A Finnish newspaper is welcoming Donald Trump and Vladimir Putin to Helsinki with pointed messages about the free press.
The messages, which appear on 300 billboards, include: "Mr. President, Welcome to the land of free press" and "Trump calls media enemy of the people."
The US and Russian Presidents are meeting for talks in the Finnish capital Monday.
"As we welcome the presidents to the summit in Helsinki, we @hsfi want to remind them of the importance of free press. 300 billboards on the routes from the airport to the summit are filled with news headlines regarding presidents' attitude towards the press freedom," the senior editor-in-chief of the newspaper Helsingin Sanomat explained on Twitter.
US President Trump has frequently lambasted the press for what he calls "fake news" and has described it as "the enemy of the people."
Free press monitors have taken notice. Press freedom group Reporters Without Borders (known by its French acronym RSF) dropped the United States down two places to 45 in its 2018 World Press Freedom Index rankings, saying Trump's presidency "has fostered further decline in journalists' right to report."
As we welcome the presidents to the summit in Helsinki, we @hsfi want to remind them of the importance of free press. 300 billboards on the routes from the airport to the summit are filled with news headlines regarding presidents’ attitude towards the pressfreedom. #HELSINKI2018 pic.twitter.com/KmYJtLyeNE
— Kaius Niemi (@KaiusNiemi) July 15, 2018
"He has declared the press an 'enemy of the American people' in a series of verbal attacks toward journalists, attempted to block White House access to multiple media outlets, and routinely uses the term 'fake news' in retaliation for critical reporting," RSF says.
"The violent anti-press rhetoric from the highest level of the US government has been coupled with an increase in the number of press freedom violations at the local level as journalists run the risk of arrest for covering protests or simply attempting to ask public officials questions."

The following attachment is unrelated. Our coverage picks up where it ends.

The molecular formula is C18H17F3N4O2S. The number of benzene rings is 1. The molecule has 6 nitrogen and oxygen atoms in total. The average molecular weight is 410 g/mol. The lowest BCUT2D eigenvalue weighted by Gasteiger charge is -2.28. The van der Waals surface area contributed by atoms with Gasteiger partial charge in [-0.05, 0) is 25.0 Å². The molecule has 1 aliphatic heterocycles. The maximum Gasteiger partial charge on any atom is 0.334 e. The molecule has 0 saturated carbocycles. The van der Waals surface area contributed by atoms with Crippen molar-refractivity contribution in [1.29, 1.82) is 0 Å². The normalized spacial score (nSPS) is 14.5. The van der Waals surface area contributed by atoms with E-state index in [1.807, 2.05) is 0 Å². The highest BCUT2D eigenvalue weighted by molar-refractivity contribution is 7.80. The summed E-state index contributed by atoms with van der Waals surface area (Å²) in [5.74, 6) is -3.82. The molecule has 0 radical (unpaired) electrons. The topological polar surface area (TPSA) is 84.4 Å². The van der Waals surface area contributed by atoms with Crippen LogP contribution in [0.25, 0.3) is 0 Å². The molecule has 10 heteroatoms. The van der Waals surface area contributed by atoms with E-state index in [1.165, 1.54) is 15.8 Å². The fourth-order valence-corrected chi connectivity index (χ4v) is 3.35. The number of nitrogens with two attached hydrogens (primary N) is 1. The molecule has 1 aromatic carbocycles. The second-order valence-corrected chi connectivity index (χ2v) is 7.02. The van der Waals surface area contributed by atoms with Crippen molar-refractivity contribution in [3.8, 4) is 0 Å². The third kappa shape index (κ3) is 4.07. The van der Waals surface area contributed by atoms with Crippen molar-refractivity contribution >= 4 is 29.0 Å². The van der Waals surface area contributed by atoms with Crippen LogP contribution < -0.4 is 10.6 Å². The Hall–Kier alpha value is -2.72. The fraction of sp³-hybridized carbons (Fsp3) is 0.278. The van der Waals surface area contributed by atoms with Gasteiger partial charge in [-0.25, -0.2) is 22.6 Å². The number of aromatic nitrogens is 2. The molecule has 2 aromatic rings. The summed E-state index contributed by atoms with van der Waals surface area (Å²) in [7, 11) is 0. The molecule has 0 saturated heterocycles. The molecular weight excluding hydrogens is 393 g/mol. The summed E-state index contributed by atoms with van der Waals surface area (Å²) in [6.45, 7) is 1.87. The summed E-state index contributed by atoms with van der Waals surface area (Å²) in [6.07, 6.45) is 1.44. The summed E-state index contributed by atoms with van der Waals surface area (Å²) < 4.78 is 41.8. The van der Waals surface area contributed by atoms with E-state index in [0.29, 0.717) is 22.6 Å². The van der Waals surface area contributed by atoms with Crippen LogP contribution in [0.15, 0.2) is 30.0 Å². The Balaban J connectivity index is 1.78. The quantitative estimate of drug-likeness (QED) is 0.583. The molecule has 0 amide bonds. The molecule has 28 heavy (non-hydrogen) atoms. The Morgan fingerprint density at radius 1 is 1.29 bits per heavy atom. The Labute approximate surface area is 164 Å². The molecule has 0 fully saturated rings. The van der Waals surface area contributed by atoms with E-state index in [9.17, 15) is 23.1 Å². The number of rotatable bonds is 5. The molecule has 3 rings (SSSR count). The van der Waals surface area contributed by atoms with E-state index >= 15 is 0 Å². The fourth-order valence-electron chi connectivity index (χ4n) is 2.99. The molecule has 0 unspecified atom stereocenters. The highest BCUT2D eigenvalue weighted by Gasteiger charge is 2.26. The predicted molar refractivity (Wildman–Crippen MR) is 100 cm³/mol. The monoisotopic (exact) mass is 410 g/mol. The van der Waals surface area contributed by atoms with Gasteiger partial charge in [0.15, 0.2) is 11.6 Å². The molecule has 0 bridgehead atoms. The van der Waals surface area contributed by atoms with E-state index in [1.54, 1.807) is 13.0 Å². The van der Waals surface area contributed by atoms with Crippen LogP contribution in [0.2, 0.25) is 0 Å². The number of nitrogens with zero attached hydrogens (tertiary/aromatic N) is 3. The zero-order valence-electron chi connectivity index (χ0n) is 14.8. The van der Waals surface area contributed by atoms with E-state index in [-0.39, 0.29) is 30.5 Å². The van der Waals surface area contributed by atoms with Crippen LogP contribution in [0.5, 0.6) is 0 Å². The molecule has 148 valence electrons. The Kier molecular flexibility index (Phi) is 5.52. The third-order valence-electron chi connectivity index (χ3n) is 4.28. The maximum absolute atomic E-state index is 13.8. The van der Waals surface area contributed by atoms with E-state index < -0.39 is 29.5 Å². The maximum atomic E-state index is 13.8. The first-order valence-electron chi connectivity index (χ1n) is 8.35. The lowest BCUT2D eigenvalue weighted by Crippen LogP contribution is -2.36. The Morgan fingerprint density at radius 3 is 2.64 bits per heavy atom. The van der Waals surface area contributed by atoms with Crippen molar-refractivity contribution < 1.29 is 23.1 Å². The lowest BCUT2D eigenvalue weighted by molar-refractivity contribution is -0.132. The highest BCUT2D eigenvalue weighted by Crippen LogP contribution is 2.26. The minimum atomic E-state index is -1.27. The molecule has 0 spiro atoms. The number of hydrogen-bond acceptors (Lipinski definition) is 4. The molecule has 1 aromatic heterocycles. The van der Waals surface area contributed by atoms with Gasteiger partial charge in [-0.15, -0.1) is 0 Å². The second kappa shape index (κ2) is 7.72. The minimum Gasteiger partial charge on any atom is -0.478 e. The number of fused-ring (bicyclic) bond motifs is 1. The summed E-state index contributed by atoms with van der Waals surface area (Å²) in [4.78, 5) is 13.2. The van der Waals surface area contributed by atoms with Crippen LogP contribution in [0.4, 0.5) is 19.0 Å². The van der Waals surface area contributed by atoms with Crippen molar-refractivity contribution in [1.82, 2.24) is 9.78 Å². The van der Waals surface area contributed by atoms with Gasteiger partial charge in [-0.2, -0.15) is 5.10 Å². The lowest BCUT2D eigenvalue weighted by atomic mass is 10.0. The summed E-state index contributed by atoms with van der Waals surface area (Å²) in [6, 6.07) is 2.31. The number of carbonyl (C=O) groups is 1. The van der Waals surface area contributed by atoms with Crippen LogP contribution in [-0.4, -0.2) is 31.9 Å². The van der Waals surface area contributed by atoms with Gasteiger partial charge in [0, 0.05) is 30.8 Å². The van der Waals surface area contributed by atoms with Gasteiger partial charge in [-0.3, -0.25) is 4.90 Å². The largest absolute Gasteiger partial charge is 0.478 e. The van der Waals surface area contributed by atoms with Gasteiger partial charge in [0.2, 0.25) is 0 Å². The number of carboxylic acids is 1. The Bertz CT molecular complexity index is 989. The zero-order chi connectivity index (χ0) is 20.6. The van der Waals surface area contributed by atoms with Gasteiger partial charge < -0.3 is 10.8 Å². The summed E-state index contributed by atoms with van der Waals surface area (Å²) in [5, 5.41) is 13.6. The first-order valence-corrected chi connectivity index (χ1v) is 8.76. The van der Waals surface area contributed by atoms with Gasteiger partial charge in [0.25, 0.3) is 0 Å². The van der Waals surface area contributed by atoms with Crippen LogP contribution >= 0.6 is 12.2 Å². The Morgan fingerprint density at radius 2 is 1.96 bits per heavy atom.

Russia, for its part, comes in at 148 on the index.
"Between draconian laws and website blocking, the pressure on independent media has grown steadily since Vladimir Putin's return to the Kremlin in 2012. Leading independent news outlets have either been brought under control or throttled out of existence," RSF says.
By contrast, Finland is ranked fourth, behind Norway, Sweden and the Netherlands.
Speaking to Jake Tapper in Helsinki about the billboards, CNN's Christiane Amanpour said the issue of press freedom was "about truth and lies and it's about democracy and dictatorship."
"Obviously [with] President Putin, you know there are scores of journalists in jail, there are political assassinations of opponents and journalists -- I mean, it's a whole different level," she said.
She added that given the American laws specifically protecting the freedom of the press, "it's a very troubling thing obviously to see [...] a constitutionally-guaranteed free and safe press to be under attack by their own leader."